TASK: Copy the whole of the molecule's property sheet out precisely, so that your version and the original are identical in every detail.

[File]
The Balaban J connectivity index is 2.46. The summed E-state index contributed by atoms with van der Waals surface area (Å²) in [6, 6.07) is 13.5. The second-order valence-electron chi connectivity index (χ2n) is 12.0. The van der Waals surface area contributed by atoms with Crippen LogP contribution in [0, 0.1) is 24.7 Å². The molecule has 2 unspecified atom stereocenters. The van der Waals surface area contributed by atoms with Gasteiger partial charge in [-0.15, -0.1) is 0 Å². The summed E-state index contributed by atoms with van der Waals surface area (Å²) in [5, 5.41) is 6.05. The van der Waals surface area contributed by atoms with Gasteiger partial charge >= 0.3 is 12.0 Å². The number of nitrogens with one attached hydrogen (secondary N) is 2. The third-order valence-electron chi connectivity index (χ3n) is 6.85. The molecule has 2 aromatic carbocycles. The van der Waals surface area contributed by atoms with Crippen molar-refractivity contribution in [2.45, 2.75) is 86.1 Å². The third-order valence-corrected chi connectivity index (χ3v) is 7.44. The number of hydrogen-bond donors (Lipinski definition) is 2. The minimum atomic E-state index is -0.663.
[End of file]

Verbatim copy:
The Balaban J connectivity index is 2.46. The summed E-state index contributed by atoms with van der Waals surface area (Å²) in [6, 6.07) is 13.5. The second-order valence-electron chi connectivity index (χ2n) is 12.0. The van der Waals surface area contributed by atoms with Crippen LogP contribution in [0, 0.1) is 24.7 Å². The molecule has 2 unspecified atom stereocenters. The van der Waals surface area contributed by atoms with Gasteiger partial charge in [-0.15, -0.1) is 0 Å². The summed E-state index contributed by atoms with van der Waals surface area (Å²) in [5, 5.41) is 6.05. The van der Waals surface area contributed by atoms with Gasteiger partial charge >= 0.3 is 12.0 Å². The number of nitrogens with one attached hydrogen (secondary N) is 2. The third-order valence-electron chi connectivity index (χ3n) is 6.85. The molecule has 2 aromatic carbocycles. The van der Waals surface area contributed by atoms with Crippen molar-refractivity contribution in [2.45, 2.75) is 86.1 Å². The third-order valence-corrected chi connectivity index (χ3v) is 7.44. The number of hydrogen-bond donors (Lipinski definition) is 2. The minimum atomic E-state index is -0.663.